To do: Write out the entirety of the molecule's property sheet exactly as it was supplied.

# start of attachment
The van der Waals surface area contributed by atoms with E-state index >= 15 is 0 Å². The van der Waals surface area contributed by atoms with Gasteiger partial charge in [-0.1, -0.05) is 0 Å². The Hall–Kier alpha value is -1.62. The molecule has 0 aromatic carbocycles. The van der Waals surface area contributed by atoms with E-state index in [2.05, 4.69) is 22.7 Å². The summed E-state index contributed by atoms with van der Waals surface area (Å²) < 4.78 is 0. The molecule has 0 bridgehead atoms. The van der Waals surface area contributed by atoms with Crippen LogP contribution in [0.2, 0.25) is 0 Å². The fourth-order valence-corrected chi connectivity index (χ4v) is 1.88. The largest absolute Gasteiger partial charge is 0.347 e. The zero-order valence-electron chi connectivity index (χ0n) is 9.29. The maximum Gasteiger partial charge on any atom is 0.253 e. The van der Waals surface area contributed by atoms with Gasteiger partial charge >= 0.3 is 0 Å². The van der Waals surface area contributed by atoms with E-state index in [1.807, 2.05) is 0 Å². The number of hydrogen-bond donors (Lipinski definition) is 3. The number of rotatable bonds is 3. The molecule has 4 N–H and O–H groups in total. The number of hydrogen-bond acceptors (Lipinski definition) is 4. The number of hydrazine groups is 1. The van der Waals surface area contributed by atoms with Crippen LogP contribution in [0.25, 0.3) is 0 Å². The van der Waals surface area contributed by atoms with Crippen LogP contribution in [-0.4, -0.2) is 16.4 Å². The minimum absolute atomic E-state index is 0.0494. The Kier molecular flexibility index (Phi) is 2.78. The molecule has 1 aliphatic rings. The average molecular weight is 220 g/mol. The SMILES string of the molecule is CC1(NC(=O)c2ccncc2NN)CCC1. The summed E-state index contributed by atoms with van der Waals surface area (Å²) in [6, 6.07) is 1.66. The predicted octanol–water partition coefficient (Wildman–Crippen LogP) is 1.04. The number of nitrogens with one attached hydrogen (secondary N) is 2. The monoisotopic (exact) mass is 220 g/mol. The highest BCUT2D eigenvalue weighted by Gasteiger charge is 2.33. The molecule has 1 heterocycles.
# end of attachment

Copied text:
The van der Waals surface area contributed by atoms with E-state index >= 15 is 0 Å². The van der Waals surface area contributed by atoms with Gasteiger partial charge in [-0.1, -0.05) is 0 Å². The Hall–Kier alpha value is -1.62. The molecule has 0 aromatic carbocycles. The van der Waals surface area contributed by atoms with E-state index in [2.05, 4.69) is 22.7 Å². The summed E-state index contributed by atoms with van der Waals surface area (Å²) < 4.78 is 0. The molecule has 0 bridgehead atoms. The van der Waals surface area contributed by atoms with Crippen LogP contribution in [0.2, 0.25) is 0 Å². The fourth-order valence-corrected chi connectivity index (χ4v) is 1.88. The largest absolute Gasteiger partial charge is 0.347 e. The zero-order valence-electron chi connectivity index (χ0n) is 9.29. The maximum Gasteiger partial charge on any atom is 0.253 e. The van der Waals surface area contributed by atoms with Gasteiger partial charge >= 0.3 is 0 Å². The van der Waals surface area contributed by atoms with E-state index in [1.807, 2.05) is 0 Å². The number of hydrogen-bond donors (Lipinski definition) is 3. The number of rotatable bonds is 3. The molecule has 4 N–H and O–H groups in total. The number of hydrogen-bond acceptors (Lipinski definition) is 4. The number of hydrazine groups is 1. The van der Waals surface area contributed by atoms with Crippen LogP contribution in [0.25, 0.3) is 0 Å². The van der Waals surface area contributed by atoms with Crippen LogP contribution in [-0.4, -0.2) is 16.4 Å². The minimum absolute atomic E-state index is 0.0494. The Kier molecular flexibility index (Phi) is 2.78. The molecule has 1 aliphatic rings. The average molecular weight is 220 g/mol. The SMILES string of the molecule is CC1(NC(=O)c2ccncc2NN)CCC1. The summed E-state index contributed by atoms with van der Waals surface area (Å²) in [6, 6.07) is 1.66. The predicted octanol–water partition coefficient (Wildman–Crippen LogP) is 1.04. The number of nitrogens with one attached hydrogen (secondary N) is 2. The monoisotopic (exact) mass is 220 g/mol. The highest BCUT2D eigenvalue weighted by Gasteiger charge is 2.33. The molecule has 1 heterocycles.